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A recent event prompted me to write this article. A client decided to accept a partner into his company. Up to this time our client was the sole owner. 

I had heard many reports about the new partner, long before he joined the client’s company. The reports were that he was a dominant and aggressive manager and his prior employees were often fearful and worried. He solved personnel problems by firing people, never with training or consultation. He had little consideration or empathy for the other party when negotiating business agreements. Other reports told of his frequent extra-marital relationships despite being a father to several children. I told the client, very definitely, not to enter into partnership with the man. My advice was not accepted, and our consulting services terminated. 

Several weeks later the client called with an alarming story. His company usually spent $2000 to $3000 per week on Google Adwords and more on other promotion. The day the new partner started customer calls from the Adwords and other promotion stopped. The phones fell instantly silent. The partner said to the owner, “How could this happen? What have you done!!!” he was enraged when he was told by the owner, “No pay this week as we have so few jobs and very low income” The phone silence continued for two weeks, when our client came to his senses and ended the partnership saying, “That’s it. Go!”

The following day, with nothing else changed, the phones rang hot. Ten times more requests for service arrived in that one day than could be delivered. Customer calls continued at a high volume over many days then settled down to the number that was usual before the partner arrived.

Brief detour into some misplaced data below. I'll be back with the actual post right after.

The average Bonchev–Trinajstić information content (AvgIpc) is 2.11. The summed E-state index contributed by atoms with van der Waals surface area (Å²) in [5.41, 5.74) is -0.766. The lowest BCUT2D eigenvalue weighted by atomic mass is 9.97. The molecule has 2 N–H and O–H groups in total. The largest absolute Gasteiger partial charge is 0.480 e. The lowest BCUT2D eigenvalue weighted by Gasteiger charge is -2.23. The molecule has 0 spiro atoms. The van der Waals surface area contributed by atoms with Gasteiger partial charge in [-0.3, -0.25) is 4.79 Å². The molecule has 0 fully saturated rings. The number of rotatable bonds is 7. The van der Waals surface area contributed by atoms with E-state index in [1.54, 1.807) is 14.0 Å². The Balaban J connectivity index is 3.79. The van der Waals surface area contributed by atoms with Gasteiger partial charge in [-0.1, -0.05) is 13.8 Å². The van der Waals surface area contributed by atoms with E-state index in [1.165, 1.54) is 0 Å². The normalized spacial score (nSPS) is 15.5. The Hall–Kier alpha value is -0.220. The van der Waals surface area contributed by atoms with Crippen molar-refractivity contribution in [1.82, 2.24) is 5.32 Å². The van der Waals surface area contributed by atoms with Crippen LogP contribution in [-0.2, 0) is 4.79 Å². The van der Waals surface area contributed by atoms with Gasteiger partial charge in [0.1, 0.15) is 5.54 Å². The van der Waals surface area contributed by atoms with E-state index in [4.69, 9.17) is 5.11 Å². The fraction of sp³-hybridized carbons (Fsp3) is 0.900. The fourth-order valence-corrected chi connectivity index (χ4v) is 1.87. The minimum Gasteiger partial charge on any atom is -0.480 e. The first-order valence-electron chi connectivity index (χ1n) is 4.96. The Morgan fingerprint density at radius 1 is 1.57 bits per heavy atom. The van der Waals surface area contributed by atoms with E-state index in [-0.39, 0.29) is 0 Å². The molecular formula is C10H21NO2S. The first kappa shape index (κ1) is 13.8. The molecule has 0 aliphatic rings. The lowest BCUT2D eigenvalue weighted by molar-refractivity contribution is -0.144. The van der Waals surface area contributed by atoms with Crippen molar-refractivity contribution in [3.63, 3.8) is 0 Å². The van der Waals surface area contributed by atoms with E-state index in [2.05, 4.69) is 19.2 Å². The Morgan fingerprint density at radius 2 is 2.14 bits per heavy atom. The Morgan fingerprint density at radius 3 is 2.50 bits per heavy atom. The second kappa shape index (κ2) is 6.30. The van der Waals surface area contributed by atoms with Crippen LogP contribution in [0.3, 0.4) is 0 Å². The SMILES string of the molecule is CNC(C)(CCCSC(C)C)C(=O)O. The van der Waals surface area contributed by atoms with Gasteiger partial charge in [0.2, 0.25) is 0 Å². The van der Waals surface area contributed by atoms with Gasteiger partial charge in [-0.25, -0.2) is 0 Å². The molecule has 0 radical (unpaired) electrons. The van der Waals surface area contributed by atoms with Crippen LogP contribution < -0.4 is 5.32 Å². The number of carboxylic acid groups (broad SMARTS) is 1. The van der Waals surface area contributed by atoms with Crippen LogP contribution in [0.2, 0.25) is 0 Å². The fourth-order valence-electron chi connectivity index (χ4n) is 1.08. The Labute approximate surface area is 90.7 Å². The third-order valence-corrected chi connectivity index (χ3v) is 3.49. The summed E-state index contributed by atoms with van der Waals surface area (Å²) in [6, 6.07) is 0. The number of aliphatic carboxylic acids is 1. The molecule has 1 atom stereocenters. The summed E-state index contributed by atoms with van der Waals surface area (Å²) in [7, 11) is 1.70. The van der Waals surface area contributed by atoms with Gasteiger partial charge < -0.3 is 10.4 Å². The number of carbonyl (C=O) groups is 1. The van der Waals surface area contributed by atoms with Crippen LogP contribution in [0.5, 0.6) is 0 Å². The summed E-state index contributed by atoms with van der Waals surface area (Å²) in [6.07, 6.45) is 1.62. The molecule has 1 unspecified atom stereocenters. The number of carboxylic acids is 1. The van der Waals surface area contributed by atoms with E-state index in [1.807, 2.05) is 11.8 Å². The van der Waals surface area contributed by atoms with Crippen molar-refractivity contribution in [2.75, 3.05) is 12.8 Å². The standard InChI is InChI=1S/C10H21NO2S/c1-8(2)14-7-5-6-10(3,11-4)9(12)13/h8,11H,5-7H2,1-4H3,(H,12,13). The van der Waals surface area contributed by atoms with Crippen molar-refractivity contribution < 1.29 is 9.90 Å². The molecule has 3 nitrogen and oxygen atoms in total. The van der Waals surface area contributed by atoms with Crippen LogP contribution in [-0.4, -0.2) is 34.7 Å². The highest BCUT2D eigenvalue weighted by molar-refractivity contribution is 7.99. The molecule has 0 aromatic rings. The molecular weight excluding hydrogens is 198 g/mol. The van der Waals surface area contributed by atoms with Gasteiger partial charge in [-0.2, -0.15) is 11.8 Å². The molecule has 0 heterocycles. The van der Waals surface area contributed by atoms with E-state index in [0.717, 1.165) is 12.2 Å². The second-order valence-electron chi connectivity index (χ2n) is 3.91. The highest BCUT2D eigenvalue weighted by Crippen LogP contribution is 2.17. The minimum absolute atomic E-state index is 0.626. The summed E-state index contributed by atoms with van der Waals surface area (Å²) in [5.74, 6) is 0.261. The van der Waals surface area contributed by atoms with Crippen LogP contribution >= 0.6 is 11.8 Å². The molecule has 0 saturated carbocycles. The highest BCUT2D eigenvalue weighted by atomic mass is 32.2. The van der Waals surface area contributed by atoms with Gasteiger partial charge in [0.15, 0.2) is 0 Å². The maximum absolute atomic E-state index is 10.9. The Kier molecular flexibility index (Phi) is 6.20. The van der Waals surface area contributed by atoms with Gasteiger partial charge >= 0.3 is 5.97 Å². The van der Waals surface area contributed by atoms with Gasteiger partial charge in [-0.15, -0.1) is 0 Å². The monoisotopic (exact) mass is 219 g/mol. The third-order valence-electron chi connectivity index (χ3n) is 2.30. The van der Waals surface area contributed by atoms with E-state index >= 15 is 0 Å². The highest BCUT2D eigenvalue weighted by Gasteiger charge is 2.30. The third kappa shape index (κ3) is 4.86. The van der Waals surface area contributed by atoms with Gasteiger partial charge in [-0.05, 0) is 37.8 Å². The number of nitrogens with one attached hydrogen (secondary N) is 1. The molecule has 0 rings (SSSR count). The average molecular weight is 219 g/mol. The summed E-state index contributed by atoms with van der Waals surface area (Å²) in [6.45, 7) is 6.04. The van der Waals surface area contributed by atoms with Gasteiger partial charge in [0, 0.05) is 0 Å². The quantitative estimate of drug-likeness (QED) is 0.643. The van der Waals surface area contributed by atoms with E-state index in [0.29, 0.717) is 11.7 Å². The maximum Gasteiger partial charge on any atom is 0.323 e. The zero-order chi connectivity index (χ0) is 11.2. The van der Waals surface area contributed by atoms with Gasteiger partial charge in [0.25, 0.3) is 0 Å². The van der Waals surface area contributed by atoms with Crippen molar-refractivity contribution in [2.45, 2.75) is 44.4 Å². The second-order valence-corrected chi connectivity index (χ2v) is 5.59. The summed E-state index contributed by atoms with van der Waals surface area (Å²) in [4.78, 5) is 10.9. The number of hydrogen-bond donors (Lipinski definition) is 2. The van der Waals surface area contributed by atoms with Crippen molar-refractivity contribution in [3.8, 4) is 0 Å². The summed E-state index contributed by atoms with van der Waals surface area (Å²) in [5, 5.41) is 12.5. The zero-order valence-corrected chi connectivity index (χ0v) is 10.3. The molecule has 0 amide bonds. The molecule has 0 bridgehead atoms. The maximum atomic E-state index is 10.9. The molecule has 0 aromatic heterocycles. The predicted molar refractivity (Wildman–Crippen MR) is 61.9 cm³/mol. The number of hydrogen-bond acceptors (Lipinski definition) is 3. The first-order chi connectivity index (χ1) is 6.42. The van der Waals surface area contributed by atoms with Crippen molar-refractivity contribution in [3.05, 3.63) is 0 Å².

My client then contacted the company accountant to tell him the partnership was over. The accountant noted this then sent the client an invoice for $6500 for data and information services the partner had requested from the accountant to know if he should enter into the partnership. He fully expected the company to pay for this. Now that he is gone it is yet another bill our client has to pay.

We are once again servicing this company after our client called with this sad story. He began with, “Please don’t say, ‘I told you so’, but….”

Some people have an amazing ability to stop inflow of communications and therefore, to stop the inflow of money. This ability is closely linked to the kind of ethical standards they hold. They may be able to demand money by dominance and force and may even become wealthy in this way. But such people are very dangerous when associated with an ethical company, one that operates on the principle that an excellent product or service, delivered rapidly and efficiently, is the route to success. In this case we have an unethical person in an ethical company. That is a big problem, especially if the person is in a senior position. The two opposing standards collide with result that activity stops, and money does not arrive. 

Peter Simpson